The production of [Co(NH3)6]Cl3 and [Co(NH3)5Cl]Cl2 was used to observe the link between a metal coordination complex to ligand field strength and how that impacts the compounds color. Both complexes had similar structures, however, due to the unique crystal splitting of each, they each demonstrated important deviations from each other. The cis and trans isomers of[Co(en)2Cl2]Cl were also produced and analyzed in this experiment. They were used as a means of comparison to emphasize the chemistry behind coordination complexes and how it can be used to identify two different isomers from the same complex.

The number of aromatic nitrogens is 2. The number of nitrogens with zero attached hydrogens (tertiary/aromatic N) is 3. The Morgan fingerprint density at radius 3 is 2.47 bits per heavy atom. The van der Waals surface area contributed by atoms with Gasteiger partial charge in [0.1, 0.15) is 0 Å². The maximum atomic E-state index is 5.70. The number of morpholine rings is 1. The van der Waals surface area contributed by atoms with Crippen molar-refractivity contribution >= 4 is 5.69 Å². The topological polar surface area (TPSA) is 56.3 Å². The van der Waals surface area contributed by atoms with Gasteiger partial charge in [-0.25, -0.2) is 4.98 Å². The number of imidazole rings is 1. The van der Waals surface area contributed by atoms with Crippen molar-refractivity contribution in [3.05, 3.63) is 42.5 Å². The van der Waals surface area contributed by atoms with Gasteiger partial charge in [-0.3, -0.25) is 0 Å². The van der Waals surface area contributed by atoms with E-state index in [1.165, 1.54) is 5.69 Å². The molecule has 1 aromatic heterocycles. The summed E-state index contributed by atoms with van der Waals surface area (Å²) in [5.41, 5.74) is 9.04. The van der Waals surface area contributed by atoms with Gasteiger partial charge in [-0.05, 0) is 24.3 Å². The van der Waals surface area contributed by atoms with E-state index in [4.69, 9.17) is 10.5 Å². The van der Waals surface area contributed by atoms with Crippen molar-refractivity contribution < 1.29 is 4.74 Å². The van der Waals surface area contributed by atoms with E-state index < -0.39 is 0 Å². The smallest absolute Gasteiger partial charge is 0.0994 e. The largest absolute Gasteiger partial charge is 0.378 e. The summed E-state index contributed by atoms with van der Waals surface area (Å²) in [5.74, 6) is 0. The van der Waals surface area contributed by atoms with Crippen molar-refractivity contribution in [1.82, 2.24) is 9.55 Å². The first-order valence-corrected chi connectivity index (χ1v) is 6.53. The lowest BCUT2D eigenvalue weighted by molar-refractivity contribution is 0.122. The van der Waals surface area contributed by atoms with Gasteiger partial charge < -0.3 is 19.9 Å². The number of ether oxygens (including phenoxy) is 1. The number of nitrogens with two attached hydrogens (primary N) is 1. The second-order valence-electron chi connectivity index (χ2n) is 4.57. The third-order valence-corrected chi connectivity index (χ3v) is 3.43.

In part one, [Co(NH3)6]Cl3 was synthesized in order to observe how the interaction between a strong field ligand and a metal bring about the chemical properties of it. CoCl2.6H2O and ammonium chloride were mixed with DI water producing an orange color. Charcoal was used to act as a catalyst and speed up the reaction and when added with H2O2, significantly darkened the color of the solution to a red-brown color. With the addition of these solutions, the balanced equation followed:
2CoCl2•6H2O(s) + 2NH4Cl(s) + 10NH3(aq) +H2O2(aq) →2[Co(NH3)6]Cl3(s) + 14H2O(l)